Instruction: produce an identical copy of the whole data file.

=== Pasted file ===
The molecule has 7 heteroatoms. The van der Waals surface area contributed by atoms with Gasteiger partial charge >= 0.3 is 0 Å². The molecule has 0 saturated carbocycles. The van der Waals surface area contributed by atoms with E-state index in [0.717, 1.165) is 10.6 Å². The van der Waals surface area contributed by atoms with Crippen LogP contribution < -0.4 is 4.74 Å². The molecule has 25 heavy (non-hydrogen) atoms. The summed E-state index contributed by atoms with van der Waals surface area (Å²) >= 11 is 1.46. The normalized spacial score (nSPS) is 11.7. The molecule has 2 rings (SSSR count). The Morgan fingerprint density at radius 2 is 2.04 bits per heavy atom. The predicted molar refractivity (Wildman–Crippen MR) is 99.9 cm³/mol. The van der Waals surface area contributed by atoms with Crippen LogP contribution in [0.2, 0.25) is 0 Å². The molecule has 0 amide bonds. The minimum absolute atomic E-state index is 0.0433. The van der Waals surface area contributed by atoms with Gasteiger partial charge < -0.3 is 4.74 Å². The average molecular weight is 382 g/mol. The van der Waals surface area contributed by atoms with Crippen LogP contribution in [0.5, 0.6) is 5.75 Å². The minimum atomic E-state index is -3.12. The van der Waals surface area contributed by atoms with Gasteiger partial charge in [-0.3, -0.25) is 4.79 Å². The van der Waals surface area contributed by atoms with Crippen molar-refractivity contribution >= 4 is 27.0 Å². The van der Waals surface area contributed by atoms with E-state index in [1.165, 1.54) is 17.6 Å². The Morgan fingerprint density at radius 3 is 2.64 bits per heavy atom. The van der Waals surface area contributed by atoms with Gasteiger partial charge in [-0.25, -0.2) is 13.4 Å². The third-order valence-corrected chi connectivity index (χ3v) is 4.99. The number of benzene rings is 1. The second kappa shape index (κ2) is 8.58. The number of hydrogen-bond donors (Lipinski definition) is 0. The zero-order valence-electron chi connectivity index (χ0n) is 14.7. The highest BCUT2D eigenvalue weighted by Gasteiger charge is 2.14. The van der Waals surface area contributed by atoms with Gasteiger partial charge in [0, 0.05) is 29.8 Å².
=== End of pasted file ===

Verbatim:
The molecule has 7 heteroatoms. The van der Waals surface area contributed by atoms with Gasteiger partial charge >= 0.3 is 0 Å². The molecule has 0 saturated carbocycles. The van der Waals surface area contributed by atoms with E-state index in [0.717, 1.165) is 10.6 Å². The van der Waals surface area contributed by atoms with Crippen LogP contribution < -0.4 is 4.74 Å². The molecule has 25 heavy (non-hydrogen) atoms. The summed E-state index contributed by atoms with van der Waals surface area (Å²) >= 11 is 1.46. The normalized spacial score (nSPS) is 11.7. The molecule has 2 rings (SSSR count). The Morgan fingerprint density at radius 2 is 2.04 bits per heavy atom. The predicted molar refractivity (Wildman–Crippen MR) is 99.9 cm³/mol. The van der Waals surface area contributed by atoms with Crippen LogP contribution in [0.2, 0.25) is 0 Å². The molecule has 0 amide bonds. The minimum absolute atomic E-state index is 0.0433. The van der Waals surface area contributed by atoms with Gasteiger partial charge < -0.3 is 4.74 Å². The average molecular weight is 382 g/mol. The van der Waals surface area contributed by atoms with Crippen LogP contribution in [0.5, 0.6) is 5.75 Å². The minimum atomic E-state index is -3.12. The van der Waals surface area contributed by atoms with Gasteiger partial charge in [-0.3, -0.25) is 4.79 Å². The van der Waals surface area contributed by atoms with Crippen molar-refractivity contribution >= 4 is 27.0 Å². The van der Waals surface area contributed by atoms with E-state index in [1.165, 1.54) is 17.6 Å². The Morgan fingerprint density at radius 3 is 2.64 bits per heavy atom. The van der Waals surface area contributed by atoms with Gasteiger partial charge in [-0.25, -0.2) is 13.4 Å². The third-order valence-corrected chi connectivity index (χ3v) is 4.99. The number of benzene rings is 1. The second kappa shape index (κ2) is 8.58. The number of hydrogen-bond donors (Lipinski definition) is 0. The zero-order valence-electron chi connectivity index (χ0n) is 14.7. The highest BCUT2D eigenvalue weighted by Gasteiger charge is 2.14. The van der Waals surface area contributed by atoms with Gasteiger partial charge in [0, 0.05) is 29.8 Å².